The Lights Fest makes Florida debut

For the first time ever, The Lights Fest and its incredible lantern launch took to the skies in the Sunshine State.

Over the past two weekends, the worldwide festival made its first stop in Florida at the Little Everglades Ranch in Dade City. Originally starting in Utah, The Lights Fest now spans across the United States and Europe. Each location includes food, games and live performances from local artists across the globe. It is a celebration for family and friends as well as a way to find closure and peace. Event Director Tiffany Townsend believes the festival is a way to put troubling matters to bed.

“The Lights Fest is special because it allows people to have closure about certain things,” Townsend said. “What happened in Florida, last week with the school shooting. Some people have bought tickets just to get closure about that, and really that’s what the company is about; giving people closure, giving people hope, giving them a chance to say goodbye to loved ones, and to pray for their loved ones if they’re injured or whatever it may be. So, it’s just a really good chance for people to think about their lives and basically look back at the good things and pray for the not so good things.”

The company has made a conscious effort to be as environmentally friendly as possible. Guests are reminded to properly dispose of their bottles and cans. The lanterns are designed for low flight, making them easier to track down and properly throw away. Even if one is lost, the lanterns are biodegradable, allowing them to break down naturally. The Lights Fest has also adopted a “Leave No Trace” policy, promising to leave venues the way they arrived.

While the festival is an all-day event, its well-known lantern launch is the grand finale. Each guest is given his or her own lantern to decorate and design as they please. Many are encouraged to write wishes, prayers and personal goals on their lanterns. Once they are launched, it is a remarkable sight to see. Samuel Malachowski, who acts as the master of ceremonies during the lantern launch, knows what the spectacle means to its guests.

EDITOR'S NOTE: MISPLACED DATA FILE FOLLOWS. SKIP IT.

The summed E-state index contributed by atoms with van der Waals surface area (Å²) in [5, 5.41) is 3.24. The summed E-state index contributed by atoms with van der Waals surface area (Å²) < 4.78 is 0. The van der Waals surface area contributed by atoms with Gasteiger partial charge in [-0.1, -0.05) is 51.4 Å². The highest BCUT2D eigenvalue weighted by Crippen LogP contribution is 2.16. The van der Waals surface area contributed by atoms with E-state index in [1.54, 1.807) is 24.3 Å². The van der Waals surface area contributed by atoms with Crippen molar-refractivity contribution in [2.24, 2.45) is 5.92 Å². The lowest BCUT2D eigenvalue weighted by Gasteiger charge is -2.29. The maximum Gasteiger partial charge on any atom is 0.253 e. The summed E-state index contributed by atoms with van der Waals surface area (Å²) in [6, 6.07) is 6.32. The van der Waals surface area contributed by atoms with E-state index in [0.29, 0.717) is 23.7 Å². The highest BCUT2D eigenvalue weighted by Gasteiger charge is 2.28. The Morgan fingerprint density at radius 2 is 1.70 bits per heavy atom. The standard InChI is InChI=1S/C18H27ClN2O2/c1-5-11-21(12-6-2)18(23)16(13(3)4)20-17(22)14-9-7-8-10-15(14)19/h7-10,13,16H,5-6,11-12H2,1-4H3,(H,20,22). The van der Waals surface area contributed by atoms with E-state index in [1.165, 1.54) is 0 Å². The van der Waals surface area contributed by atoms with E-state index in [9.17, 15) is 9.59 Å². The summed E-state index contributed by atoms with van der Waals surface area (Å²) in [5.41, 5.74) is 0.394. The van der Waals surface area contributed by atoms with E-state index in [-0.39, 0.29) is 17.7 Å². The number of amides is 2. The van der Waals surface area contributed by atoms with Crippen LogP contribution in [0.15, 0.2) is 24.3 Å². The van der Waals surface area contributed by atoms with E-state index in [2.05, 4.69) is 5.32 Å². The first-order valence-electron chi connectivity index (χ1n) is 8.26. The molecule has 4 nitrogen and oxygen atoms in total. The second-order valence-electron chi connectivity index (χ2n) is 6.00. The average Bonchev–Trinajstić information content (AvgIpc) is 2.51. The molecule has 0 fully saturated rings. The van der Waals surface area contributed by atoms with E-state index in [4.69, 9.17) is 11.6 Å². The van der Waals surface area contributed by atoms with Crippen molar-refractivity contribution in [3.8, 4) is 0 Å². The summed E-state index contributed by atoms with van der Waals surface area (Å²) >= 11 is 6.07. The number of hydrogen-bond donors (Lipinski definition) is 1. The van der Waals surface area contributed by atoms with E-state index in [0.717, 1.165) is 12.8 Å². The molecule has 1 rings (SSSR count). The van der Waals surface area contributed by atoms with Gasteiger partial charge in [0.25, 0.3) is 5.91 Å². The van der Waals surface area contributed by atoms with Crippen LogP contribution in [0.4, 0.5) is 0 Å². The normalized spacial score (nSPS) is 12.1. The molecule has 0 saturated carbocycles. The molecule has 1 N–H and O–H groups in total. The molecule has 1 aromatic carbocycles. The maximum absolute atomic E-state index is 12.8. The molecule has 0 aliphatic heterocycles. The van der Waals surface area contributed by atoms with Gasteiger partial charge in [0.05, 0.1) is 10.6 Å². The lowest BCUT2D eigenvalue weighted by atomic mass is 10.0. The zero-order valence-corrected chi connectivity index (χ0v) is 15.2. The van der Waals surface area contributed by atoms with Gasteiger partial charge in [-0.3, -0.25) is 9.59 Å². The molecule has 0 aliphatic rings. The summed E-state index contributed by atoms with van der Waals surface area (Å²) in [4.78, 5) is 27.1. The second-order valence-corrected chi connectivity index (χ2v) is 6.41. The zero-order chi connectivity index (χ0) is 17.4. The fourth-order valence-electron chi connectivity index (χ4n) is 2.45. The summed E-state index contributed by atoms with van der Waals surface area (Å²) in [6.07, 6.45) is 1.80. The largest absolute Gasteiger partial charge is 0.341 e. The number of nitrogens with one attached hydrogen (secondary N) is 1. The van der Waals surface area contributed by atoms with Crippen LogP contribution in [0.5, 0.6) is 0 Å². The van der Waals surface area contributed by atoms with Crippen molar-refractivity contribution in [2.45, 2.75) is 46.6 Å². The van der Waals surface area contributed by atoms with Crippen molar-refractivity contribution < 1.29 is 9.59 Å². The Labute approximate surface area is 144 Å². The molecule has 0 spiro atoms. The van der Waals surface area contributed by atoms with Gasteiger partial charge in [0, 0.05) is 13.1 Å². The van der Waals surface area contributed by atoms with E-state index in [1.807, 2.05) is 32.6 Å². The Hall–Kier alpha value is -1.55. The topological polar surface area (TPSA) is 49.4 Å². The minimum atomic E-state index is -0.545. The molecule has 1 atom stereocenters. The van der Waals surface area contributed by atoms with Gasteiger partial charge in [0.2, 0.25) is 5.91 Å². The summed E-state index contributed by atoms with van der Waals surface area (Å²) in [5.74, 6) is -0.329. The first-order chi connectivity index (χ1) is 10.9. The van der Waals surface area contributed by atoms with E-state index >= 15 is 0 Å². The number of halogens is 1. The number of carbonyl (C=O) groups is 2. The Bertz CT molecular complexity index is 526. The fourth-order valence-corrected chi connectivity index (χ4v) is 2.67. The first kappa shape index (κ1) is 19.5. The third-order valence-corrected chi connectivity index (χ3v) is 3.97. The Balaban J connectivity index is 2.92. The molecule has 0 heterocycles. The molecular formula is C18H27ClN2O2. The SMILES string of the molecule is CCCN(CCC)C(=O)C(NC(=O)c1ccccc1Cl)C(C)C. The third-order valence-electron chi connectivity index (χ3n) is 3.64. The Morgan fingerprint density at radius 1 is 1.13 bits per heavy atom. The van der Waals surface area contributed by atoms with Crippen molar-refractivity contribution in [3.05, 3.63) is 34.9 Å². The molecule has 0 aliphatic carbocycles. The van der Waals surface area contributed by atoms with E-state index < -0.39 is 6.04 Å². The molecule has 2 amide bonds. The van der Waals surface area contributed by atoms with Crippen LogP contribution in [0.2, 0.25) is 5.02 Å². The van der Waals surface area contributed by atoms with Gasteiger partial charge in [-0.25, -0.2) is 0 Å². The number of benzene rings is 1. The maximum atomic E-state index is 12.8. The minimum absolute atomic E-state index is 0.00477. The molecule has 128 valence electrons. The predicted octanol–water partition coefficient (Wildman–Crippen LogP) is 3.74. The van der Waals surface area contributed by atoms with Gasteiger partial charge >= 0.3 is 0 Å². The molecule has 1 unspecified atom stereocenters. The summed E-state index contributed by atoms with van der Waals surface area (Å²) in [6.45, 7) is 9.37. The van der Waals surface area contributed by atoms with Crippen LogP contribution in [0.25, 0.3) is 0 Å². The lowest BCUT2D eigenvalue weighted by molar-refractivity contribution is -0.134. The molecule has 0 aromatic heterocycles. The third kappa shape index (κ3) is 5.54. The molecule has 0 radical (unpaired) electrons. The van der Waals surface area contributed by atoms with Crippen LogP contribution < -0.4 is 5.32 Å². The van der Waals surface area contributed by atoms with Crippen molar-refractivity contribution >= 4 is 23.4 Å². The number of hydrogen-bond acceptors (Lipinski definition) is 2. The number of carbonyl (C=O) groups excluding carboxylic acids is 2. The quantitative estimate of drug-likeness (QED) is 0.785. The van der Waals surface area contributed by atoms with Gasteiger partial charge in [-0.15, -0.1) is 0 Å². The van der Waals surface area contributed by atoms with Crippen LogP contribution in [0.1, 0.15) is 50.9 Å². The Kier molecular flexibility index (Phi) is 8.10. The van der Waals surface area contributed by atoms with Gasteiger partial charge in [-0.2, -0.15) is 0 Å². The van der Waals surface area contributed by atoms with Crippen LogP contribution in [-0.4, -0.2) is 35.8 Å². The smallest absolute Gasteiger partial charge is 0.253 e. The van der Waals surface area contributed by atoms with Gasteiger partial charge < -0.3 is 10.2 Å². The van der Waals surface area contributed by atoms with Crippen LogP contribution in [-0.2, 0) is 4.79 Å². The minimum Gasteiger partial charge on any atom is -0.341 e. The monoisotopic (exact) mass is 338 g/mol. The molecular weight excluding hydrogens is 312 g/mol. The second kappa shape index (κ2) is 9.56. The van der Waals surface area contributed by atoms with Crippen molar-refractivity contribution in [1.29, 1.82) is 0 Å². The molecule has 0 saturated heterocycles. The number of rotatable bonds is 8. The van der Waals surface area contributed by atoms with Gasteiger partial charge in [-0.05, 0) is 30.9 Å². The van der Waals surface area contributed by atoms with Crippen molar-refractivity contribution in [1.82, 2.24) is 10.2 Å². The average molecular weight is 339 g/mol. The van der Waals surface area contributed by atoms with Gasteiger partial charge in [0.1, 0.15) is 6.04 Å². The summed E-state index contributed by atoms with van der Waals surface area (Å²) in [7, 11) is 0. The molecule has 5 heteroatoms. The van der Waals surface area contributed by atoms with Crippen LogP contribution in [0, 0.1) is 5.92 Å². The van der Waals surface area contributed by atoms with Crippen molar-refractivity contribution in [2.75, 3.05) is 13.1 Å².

“The main attraction why people come is for the lantern launch,” Malachowski said. “Just like what people have seen in the movie Tangled, you know it’s something seriously amazing, and it can become quite spiritual and very emotional for people. So, that’s what brings people to the event, and we’re just trying to leave good vibes, a good atmosphere for everyone to hopefully leave as a better person.”

For those interested in the event, The Lights Fest is planning to make Florida a regular stop with four planned events annually. The next two dates this year will be sometime in the fall. Cities such as Jacksonville, Gainesville and Tallahassee have already pre-registered to host future events. With The Lights Fest now touching base in the Tampa Bay area, it is encouraged that people experience the event first-hand.

“It’s just a really good experience. I think everyone should do it at least once in their lifetime, just because it’s a cool thing to experience. Very spiritual. Magical.”